Overview of Lesson Study

The term lesson study is used quite widely and increasingly by teachers the world over. Consequently, many practices have come to be thought of as lesson study, with some of these not being particularly close to the original models which originated in the Far East, particularly in Japan and China. 

Fundamentally, teacher research into their teaching practice and their students' learning in classroom lessons is central to lesson study (LS). This research is collaborative with teachers working together to explore teaching and learning. For this reason, sometimes the term teacher research group, or collaborative lesson research might be used instead of lesson study. 

Akihiko Takahashi, a Japanese educator, now living and working in the United States writes, "Lesson Study” is a translation of the Japanese phrase jugyou kenkyuu, which refers to a set of practices that have been used in Japan to improve teaching and learning for over 100 years. Lesson Study is credited with enabling profound changes in math and science instruction in Japan in recent decades, but Japanese teachers use Lesson Study to hone instruction in all content areas, including p.e. and foreign language"
Takahashi, A. and McDougal, T. (2016) Collaborative lesson research: maximizing the impact of lesson study. ZDM Mathematics Education 48, 513–526 (2016). https://doi.org/10.1007/s11858-015-0752-x

He goes on to suggest that in its translation into other countries the cultural context and school structures don't necessarily support direct adoption of the Japanese model. It is probably best to take a pragmatic view of trying to get in place a model that "works for you".

Fundamentally, Lesson Study can be considered as involving teachers taking part in cycles of action research that explore student learning. However, to ensure that it is as effective as possible these cycles are carefully organised in a systematic way so that individual teachers and the group as a whole benefit in terms of their learning.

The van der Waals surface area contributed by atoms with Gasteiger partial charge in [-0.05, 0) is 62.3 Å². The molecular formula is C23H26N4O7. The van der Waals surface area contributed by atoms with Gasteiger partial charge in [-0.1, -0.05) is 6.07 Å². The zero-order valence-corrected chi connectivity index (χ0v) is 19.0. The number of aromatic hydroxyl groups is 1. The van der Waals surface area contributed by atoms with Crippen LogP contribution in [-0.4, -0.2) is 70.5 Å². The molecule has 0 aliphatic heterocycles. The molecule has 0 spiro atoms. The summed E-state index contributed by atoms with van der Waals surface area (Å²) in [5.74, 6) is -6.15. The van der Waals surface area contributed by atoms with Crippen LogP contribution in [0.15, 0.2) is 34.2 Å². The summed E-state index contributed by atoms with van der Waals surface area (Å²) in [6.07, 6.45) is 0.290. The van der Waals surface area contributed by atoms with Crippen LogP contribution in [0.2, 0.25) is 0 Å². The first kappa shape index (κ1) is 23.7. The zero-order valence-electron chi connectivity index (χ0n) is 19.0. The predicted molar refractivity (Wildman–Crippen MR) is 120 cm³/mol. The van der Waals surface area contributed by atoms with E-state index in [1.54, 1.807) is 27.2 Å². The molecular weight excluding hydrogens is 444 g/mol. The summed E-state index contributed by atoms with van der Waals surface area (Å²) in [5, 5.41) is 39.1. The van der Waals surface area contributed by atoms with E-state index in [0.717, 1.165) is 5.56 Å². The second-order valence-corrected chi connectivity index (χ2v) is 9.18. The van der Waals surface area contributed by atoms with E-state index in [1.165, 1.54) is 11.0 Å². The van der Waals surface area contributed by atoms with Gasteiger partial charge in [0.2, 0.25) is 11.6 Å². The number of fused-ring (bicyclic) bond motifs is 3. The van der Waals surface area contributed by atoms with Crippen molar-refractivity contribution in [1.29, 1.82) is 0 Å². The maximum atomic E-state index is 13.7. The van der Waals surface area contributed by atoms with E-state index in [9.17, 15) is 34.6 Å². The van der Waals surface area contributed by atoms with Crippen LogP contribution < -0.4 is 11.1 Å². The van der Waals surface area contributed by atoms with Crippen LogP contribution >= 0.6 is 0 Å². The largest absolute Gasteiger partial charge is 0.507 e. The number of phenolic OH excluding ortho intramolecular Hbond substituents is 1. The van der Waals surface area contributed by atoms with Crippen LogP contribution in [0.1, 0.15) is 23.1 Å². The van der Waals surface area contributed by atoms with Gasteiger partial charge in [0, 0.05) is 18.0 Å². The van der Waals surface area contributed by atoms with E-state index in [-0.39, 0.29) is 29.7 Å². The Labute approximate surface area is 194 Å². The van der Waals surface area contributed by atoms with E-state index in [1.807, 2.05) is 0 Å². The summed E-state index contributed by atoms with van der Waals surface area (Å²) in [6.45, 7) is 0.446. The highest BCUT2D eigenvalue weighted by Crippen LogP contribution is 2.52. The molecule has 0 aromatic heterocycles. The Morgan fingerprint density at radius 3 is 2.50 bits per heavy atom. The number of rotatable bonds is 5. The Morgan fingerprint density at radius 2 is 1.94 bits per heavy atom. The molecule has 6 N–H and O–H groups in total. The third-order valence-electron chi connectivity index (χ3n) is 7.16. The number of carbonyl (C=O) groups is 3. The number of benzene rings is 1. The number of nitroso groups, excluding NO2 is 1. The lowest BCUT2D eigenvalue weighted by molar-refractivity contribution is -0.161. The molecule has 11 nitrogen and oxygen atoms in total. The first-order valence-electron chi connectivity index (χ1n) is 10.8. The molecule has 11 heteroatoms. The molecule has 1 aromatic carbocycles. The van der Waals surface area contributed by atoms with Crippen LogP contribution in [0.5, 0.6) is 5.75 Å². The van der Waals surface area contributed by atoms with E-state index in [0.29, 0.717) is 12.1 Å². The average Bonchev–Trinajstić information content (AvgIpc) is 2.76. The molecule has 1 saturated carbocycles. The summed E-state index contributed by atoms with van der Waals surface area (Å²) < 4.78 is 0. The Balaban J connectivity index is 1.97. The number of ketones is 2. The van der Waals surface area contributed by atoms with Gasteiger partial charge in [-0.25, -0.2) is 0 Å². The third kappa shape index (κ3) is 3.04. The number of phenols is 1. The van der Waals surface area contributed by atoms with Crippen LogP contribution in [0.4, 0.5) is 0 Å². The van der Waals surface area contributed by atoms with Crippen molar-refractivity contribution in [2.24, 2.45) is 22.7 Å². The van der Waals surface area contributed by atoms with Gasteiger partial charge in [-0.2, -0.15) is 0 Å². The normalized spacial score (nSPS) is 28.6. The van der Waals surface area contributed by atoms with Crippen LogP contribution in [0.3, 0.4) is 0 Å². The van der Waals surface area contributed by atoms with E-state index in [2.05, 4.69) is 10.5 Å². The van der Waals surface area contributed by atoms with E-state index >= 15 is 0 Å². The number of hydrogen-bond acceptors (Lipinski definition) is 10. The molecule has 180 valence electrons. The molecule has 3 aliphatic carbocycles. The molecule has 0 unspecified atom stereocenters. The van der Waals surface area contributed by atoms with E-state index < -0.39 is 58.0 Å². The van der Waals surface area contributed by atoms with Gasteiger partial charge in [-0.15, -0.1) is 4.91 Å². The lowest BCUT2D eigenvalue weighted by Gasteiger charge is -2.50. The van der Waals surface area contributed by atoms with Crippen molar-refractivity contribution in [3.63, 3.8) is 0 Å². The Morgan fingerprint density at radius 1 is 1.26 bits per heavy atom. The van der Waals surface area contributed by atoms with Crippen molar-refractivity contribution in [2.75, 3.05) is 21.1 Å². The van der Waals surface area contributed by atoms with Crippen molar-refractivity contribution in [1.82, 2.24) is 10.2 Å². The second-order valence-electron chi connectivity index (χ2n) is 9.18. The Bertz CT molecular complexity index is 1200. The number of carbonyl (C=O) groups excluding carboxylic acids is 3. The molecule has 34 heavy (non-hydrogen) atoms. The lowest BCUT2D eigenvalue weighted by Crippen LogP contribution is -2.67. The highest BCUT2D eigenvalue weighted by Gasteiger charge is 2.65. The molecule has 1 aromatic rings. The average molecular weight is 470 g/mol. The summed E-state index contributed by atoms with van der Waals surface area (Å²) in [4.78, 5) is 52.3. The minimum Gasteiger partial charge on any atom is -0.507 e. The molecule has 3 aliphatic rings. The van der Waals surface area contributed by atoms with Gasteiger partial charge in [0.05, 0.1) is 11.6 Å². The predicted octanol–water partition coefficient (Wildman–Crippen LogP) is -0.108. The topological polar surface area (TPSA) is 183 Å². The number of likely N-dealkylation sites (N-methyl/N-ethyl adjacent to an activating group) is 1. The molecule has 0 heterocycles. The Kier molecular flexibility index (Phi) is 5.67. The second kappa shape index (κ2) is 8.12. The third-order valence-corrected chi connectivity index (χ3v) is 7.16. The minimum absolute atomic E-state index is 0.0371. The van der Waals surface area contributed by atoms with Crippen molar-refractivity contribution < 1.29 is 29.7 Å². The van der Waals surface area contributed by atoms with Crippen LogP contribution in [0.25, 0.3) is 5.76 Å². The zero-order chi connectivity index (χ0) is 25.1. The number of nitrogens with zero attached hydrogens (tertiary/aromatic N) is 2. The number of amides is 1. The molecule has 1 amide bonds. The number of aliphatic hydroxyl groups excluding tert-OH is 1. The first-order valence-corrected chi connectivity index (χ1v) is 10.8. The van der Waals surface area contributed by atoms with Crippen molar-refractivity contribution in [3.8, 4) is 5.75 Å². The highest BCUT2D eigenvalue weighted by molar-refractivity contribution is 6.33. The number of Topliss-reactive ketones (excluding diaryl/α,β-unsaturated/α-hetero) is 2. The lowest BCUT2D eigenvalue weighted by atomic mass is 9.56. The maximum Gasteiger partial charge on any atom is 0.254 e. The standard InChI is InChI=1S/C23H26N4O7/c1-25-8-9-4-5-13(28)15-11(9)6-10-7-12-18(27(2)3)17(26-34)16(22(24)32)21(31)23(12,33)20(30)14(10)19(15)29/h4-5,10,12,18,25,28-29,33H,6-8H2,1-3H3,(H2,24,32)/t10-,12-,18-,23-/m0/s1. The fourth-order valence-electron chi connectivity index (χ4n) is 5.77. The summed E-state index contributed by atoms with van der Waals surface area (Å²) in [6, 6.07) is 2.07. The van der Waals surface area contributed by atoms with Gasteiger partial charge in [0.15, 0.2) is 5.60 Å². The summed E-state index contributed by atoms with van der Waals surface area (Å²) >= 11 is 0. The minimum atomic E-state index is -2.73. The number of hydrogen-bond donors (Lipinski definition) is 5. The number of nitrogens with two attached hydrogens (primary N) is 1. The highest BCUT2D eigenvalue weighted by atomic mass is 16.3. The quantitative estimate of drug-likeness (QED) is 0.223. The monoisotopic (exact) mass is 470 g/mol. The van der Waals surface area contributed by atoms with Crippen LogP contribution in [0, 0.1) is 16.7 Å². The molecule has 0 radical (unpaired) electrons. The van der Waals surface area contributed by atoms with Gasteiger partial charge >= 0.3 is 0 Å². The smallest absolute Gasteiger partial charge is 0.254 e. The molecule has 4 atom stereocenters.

A typical (or possibly idealised model) is described below.

1. As a group we begin by identifying a research focus. This will be fundamental to our work as a group.
The focus, for example, may be problem solving, so the research questions for lessons in the cycle of lessons will relate to the teaching of problem solving processes, rather than content. So, for example, for one lesson the research question may be: How can we enable students to select and use mathematical representations when problem solving?

2. A detailed lesson plan is needed for each cycle of LS. This is effectively the 'research proposal' for the lesson.
This may be produced by a small planning team and may include input from outside expert who has been asked to help the team. The intention of the plan is to seek to find some answers to the research question. At the heart of the plan is the careful anticipation of how students will respond to the task(s) of the lesson and how the teacher might respond in turn. The plan also anticipates what the teacher will do at vital moments in the lesson to progress learning and help students overcome their difficulties. More detailed advice is given here.

3. The lesson is taught by one of the planning team. This lesson is observed carefully by the teachers involved in the Lesson Study group. This may include teachers who are part of the group, an 'outside expert' and student teachers.

4. The research lesson is then analysed in the post-lesson discussion involving the teacher and all the observers. The outside expert may be expected to make a particularly significant contribution to the post-lesson discussion by providing insights informed by research and in-depth knowledge of the research issue.
This post-lesson discussion plays a crucial role in teacher learning - based on careful and detailed observation of the lesson it provides opportunities for detailed discussions that we don't often have space to engage in with colleagues. 

5. This leads to the potential for a collaborative development of a summary of learning (of the group).
This learning is then taken account of when the cycle begins again, with a new research question.

Using this process, learning gradually accumulates through collaboration with colleagues in a spirit of mutual professional development.

The benefits of the Lesson Study approach include:

§  increased collegiality as a result of collaboration in planning, observing and reflecting on lessons

§  enhanced personal skills and an increased capacity for critical analysis, for creative design, and for linking practice to goals

§  the opportunity to develop a better picture of what constitutes good teaching from close observation of teaching and learning as it takes place in the classroom

§  the teacher-led nature of the professional development, which keeps students at the centre in ways that have immediate practical value in teachers’ classrooms.


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